I have posted a photograph of the White Rhinoceros group at the American Museum of Natural History before (in stereo, if I remember correctly). The 1937 diorama has a fine background painting by James Perry Wilson. It is located in a corner of the mezzanine level of the Akeley Hall of African of Mammals in a corner with a low ceiling (which wilson tries to disguise with heavy rain clouds). To fit the two large White Rhinos in the tight space without them standing too close to the observer, one is located very close to the painted background. To help mitigate against a shadow on the background (which would collapse the illusion of depth) apparently the hidden side of the Rhino is painted white. This possibility of negating one’s shadow has been teasing me recently and will be part of the new instrument I am working on.
The Buffalo group at the American Museum of Natural History is not my favourite J.P. Wilson Diorama but there is a treat if you look inside the return on the far right hand side (top image) where a buffalo painted on the background crosses between the far right hand edge of the background and the painted section of the return to the viewing window. The part of the animal on the background is painted normally but on the return it is painted anamorphically. Pictures from inside the diorama reveal a pot bellied buffalo, at least on its left hand side, to compensate for the viewing angle. The furthest away part of the buffalo is painted on the surface closest to the observer.
By the way, note that the horizon is not adjusted anamorphically on the return – perhaps because the viewing window is so wide that it is hard to know where to imagine the observer’s eye?.
While I was digging out the photographs of the Big Horn Sheep diorama I came across this pair I took of the Cold Bog Diorama, also at the Yale Peabody Museum (also by James Perry Wilson). You can see more about this diorama here and here. In the second of these links is an assembly of Wilson’s survey slides. Here (below) is the same assembly done in Bridge/Photoshop, somewhat dissolving the frames and compensating for the faceted picture plane as Wilson’s Dual Grid method would.
See two posts below for advice on viewing stereoscopic pairs (for the top image).
This is the view I mentioned in the previous post. It is hard to see the form of the diorama shell. It curves towards the viewer quite gently on the left, where it is closer to the viewer, and sharply to the right where it is further away. The pictorial information suggests almost the opposite, so your consciousness is struggling with the assembly. There is a similar problem with the floating shadows from instrument six, which do things that shadows are not supposed to do. We believe shadows so implicitly that we try and put them back where they should be, even though we perceive them to be floating in space.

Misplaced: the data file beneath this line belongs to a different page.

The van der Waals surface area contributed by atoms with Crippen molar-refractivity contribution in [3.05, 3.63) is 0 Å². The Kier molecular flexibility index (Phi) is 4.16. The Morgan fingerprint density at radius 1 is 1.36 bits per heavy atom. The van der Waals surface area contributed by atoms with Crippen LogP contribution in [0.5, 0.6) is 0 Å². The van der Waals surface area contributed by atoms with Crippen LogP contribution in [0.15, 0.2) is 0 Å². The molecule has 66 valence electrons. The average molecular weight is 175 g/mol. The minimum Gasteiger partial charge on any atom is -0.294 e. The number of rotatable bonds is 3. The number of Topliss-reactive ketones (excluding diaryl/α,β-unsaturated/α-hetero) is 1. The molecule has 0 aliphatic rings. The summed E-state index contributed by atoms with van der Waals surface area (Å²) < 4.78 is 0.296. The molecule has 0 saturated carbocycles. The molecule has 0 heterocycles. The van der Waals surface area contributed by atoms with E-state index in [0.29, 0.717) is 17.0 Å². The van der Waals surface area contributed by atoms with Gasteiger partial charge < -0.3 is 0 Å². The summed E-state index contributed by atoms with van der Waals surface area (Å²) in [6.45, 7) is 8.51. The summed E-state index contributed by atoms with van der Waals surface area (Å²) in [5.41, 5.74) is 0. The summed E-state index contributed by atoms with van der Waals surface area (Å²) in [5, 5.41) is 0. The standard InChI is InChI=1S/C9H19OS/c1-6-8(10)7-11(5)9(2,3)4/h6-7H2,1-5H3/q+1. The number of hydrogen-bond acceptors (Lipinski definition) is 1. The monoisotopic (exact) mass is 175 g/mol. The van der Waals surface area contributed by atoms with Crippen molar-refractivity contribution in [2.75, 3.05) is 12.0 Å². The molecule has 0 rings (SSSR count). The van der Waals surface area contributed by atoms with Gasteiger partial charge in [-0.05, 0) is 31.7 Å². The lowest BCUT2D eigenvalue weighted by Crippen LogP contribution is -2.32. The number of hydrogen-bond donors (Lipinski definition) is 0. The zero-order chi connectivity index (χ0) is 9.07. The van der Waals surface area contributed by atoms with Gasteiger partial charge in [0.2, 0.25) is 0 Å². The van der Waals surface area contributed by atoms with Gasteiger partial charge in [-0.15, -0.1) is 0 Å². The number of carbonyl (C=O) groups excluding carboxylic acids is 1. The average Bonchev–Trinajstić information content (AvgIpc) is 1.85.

Usual process for resolving the stereoscopic image (See the post below if you are new to the blog).
Here are two more views of the Big Horn Sheep group at the Yale Peabody Museum, with a background painting by James Perry Wilson. The top view is the right way round for the diorama and the lower one is mirrored – the correct way round for the original site near Banff in the Canadian Rockies. Again, if anyone recognises the exact location I would be grateful to hear from you.
It is hard to see the curve of the background shell in these views so I will assemble a slightly sideways stereoscopic view to see if that helps, and will post it if it does.
Employ the usual technique to resolve the stereoscopic images – make them small enough so that when you go cross eyed you can register the same sheep over each other when you go cross-eyed. You will see three images as you do this – concentrate on the middle one and try to relax. You can buy glasses (lorgnettes) to help resolve them and these definitely help when the images are larger, but I find I get a better three dimensionality when working without them.